A GENERAL SERVANT should be a very well-informed person, particularly active, methodical and intelligent; yet she is usually more ignorant and more incompetent than any other class or servants. Well-trained and experienced persons naturally object to the almost never-ceasing work which their situation entails; but quickness and a judicious timing of all the work to be done will, with the kindly aid of her mistress, enable her so to get through her duties – if the dinner be an early one – and enable her to have a quiet hour or two for her own needlework or reading before bedtime. She will have to be an early riser, and she must manage her work so as to be dressed in the afternoon, to attend the hall door when visitors may be expected; but the enumeration of all her duties is superfluous in this place, as she needs only to study the directions given to the cook, housemaid, and parlour-maid to be fully acquainted with all her own work. Her wages vary, according to her efficiency as a cook especially, from £8 to £18.

Upon the duties of the Laundry and Under Laundry Maids, the still-room and the Dairy Maids it is scarcely necessary that I should write, and I hope in my next paper to add a few friendly words to those of my readers who have selected domestic service as their vocation.

Friday, 6 January 2017

21 May 1881 - 'Seasonable Dress, and How to Make It'

Welcome back! 

The prevailing tendency of the summer materials is towards extreme softness and lack of "dress." Everything hangs in graceful folds, and more drapery is used than has been seen for some time past. Gathers, or as they are now called, "reevings," form the most popular way of making up all the thin materials, such as nun's cloth, grenadine, zephyrs, or ginghams, as they were once called. The little girl's dress in our monthly illustration shows the newest and prettiest way of making in this manner. It is gathered at the neck, waist, and sleeves, and the style is as suitable to sixteen and eighteen summers as to six. The "zephyr cloth," or old-fashioned gingham, is, as it always was, a delightfully pretty and becoming dress for all ages, and from its excellent washing and wearing qualities is extremely economical, and it costs from 1s 2d to 1s 4d per yard. It is made in pink, blue, and a soft grey. The favourite trimming for it now is one of the Nottingham or "Calais" laces, which are coarse in texture, but very strong, and wear well even for children, while they are moderate in price, and do not add to the trouble of washing.

The numbers of non-washing materials prove how useful they were found to be last year, and though the patterns are improved, the way of making up a figured sateen or print, with a plain petticoat and trimmings, is unchanged, the ground of the former being generally chosen as the colour  for the latter. This style is a great help to those who have old summer dresses to alter and enlarge to suit growing girls, because if the old dress be figured, a plain sateen, gingham, or cotton can usually be found  to go with it. A small bodice can be enlarged by putting in a gathered front and back, and a circular collar-like piece can also be added at the neck to increase the length. A puffing at the shoulder and elbow will give length to the sleeve, and the skirt may be lengthened by means of a kilted flounce at the edge. A little consideration and cleverness are needed to make these changes, but I hope that the readers of THE GIRL'S OWN PAPER have improved so much in the art of dressmaking during this last year that they will be able to accomplish any alterations required. Of the excellence of their needlework there can be no doubt, as it is sufficiently proved by the work sent in to the "plain needlework competition."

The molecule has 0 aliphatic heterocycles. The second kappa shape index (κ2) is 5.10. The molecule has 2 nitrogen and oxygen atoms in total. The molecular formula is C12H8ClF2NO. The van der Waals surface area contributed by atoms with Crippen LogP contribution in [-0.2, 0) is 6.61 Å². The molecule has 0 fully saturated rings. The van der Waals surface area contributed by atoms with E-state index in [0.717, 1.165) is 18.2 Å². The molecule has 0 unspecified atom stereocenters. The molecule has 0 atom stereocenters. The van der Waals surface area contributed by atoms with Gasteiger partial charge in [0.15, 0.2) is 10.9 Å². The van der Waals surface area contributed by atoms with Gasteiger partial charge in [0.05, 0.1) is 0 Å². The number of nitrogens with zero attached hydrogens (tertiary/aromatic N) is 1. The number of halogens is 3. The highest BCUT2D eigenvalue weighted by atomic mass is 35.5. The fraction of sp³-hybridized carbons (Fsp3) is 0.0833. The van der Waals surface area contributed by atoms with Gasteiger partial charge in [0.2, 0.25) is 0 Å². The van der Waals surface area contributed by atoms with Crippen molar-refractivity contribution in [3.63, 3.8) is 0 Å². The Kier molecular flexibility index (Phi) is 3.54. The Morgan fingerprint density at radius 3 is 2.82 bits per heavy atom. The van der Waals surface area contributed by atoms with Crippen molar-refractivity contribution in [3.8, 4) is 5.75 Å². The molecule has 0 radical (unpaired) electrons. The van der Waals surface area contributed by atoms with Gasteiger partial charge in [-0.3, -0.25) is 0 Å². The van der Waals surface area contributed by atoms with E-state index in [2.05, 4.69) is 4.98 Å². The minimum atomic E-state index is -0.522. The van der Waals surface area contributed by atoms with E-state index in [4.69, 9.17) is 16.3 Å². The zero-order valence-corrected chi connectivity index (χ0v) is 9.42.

Dresses ornamented with crewel embroidery are as much used as ever, although the manner of its application has slightly changed. The embroider is applied to a pointed plastron down the front of the bodice, or to a circular yoke at the neck, into which the top of the bodice is gathered. An embroidered band is also used, and similar bands on the sleeves, with narrow puffs in the centre of every second band.

The long "Newmarket coat," as it is called, shown upon the second figure, supplies the most stylish shape for ulsters of light summer cloth, and also for those useful dust cloaks which are made either of thin tweed, pongee, or tussore silk, or alpaca of quiet colours. For travelling their use is nearly imperative, as they protect the dress from being utterly ruined by the dust and blacks of the railway and steamer; while for those who walk much, or have to make shopping expeditions at home, they are equally useful. The turndown hat that is worn by this figure shows a quiet ladylike shape for morning wear.

The third figure wears a handkerchief dress of summer alpaca, or a thin woollen nun's cloth. The method of making is clearly shown. As these handkerchiefs can be purchased separately at so much a piece in all good drapers' shops, they form an economical means of doing up old dresses, for which the style of the illustration might be adopted as a guide. The handkerchiefs require no trimming, and are simply hemmed round, either by machine or hand.